Graceful Ladies of the Skies
I love airships. For those of you savvy enough, you might have gleaned as much from the subtitle of my blog (“Hooray, what fun, it’s time we flew!”). It’s a quote from a Shel Silverstein poem, “Ickle-me, Pickle-me, Tickle-me Too.” The first verse goes like this:
Ickle-me, Pickle-me, Tickle-me too,
went for a ride in a flying shoe.
“It’s time we flew!”
Said Ickle-me, Pickle-me, Tickle-me too.
And off they go, into the wild blue yonder. Higher and higher and higher, eating mulligan stew and trying not to fall out.
And they never come back.
Airships manage to combine my love of boats and the romance of flying. I’d love airplanes if they weren’t perpetually designed for people shorter than 5’9″ and smell like old carpet. An airship, though, is like sailing, but in the sky. You’ve got the open air, a deck to stroll around, a wonderful view, and your own cabin/hammock to sleep in when you need a nap. They probably even have a cook or a galley. Then off you go, wherever you want, to have adventures of whatever kind you can manage.
Now, there are a variety of practical concerns with the idea of airships as ‘sailboats in the sky’. Chiefly, their main problem is how to steer if you’re using windpower to ‘sail’ through the air. The only thing that keeps a sailboat from going sideways is a keel or centerboard of some kind, but you can’t do that on an airship and have it work, since it isn’t interacting with a second medium (like the water or the ground) to keep it pointed in a particular direction. Blimps are only steerable because they use mechanical engines to propel them and then use fins to direct the flow of air over their hulls. Honestly, the Final Fantasy airships, with their helicopter-like propulsion model, seem the most practical in the fantasy setting.
In the real world, though, we once had dirigibles. Zeppelins. The great leviathans of transatlantic flight. It is a real shame the Hindenburg (and the US’s decision to keep the world’s helium to itself through the 30s/40s/50s) had to ruin that mode of travel. Yeah, it might take longer, but for those of us who sometimes like to travel for the journey itself, an airship gracefully floating across the Atlantic, like a cruise ship in the air, would be a real treat and would beat the hell out of those damned sardine-can airplanes they shoe-horn you into. I’d even bet they’re more fuel-efficient (or could be made so), since their engine power doesn’t need to keep them aloft so much as keep them moving. Heck, with inert helium as a lifting force, they’d be rather unlikely to crash. They could drift, certainly, but they wouldn’t be dropping from the sky like a stone.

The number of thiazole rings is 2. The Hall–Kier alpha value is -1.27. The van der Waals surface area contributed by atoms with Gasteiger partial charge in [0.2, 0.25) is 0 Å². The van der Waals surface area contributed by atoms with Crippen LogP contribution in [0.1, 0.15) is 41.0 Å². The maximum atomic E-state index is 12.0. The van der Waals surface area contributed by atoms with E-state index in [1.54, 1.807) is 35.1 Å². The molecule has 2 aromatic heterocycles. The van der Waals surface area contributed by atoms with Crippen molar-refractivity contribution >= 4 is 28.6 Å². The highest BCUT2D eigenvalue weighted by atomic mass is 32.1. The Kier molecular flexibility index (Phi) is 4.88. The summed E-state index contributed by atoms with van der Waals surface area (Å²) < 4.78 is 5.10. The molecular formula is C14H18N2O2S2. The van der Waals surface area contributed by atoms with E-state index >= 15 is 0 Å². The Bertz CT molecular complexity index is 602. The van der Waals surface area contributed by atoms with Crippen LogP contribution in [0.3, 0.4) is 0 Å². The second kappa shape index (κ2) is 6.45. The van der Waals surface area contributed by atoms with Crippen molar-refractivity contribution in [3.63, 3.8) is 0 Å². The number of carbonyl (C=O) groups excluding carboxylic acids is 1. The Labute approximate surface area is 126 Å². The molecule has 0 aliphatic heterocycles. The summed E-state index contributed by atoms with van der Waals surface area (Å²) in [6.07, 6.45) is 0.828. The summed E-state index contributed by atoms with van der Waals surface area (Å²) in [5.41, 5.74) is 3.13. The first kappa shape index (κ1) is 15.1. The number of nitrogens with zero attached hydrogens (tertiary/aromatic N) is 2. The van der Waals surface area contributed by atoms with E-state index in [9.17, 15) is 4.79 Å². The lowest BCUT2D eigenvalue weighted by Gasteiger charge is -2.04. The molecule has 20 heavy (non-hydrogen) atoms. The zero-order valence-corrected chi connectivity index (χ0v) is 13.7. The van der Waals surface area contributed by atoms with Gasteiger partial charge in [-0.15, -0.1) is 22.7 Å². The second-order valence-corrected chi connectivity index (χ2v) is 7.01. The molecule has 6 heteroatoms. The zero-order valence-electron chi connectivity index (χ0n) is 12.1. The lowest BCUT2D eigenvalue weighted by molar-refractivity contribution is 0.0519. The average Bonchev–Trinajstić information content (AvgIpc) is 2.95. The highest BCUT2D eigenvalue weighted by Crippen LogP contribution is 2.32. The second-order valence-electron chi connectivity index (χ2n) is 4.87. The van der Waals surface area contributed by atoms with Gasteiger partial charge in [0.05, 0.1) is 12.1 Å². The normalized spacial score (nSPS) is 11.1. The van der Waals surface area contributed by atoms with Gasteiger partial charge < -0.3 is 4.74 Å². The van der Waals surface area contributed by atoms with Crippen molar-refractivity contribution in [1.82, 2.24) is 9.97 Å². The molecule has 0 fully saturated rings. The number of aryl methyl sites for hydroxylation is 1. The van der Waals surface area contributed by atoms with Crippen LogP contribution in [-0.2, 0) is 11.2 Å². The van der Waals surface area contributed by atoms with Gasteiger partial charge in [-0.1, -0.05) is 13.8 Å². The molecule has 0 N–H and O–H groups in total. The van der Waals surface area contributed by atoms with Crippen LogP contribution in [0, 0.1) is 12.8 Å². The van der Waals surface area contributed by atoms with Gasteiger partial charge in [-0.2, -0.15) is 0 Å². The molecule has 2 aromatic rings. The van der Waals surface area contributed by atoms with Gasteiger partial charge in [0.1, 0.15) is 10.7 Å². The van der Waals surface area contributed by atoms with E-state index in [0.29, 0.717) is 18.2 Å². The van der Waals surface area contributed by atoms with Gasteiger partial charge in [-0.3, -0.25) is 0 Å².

In any case, the time of the zeppelin is past and, with the world’s supply of helium dwindling rapidly, it is unlikely to return. I curse my luck a bit at this and am filled with jealousy everytime I see Indy and his dad fleeing Germany aboard a zeppelin in the Last Crusade.
Still, I guess there’s always flying shoes…
Posted on July 26, 2012, in Critiques, Theories, and Random Thoughts and tagged airships, fantasy, Final Fantasy, helium shortage, Indiana Jones, Shel Silverstein, zeppelins. Bookmark the permalink. 2 Comments.
I’ve been somewhat trying to find good steampunk fiction lately. Any recommendations? I wouldn’t mind a good high-flying, airship, goggles-and-oversized-wrenches adventure. 🙂
Never read any, to be honest. William Gibson and Bruce Sterling wrote The Difference Engine, which is one of the defining books of the genre, but I know just about nothing about it, including whether it’s any good or not.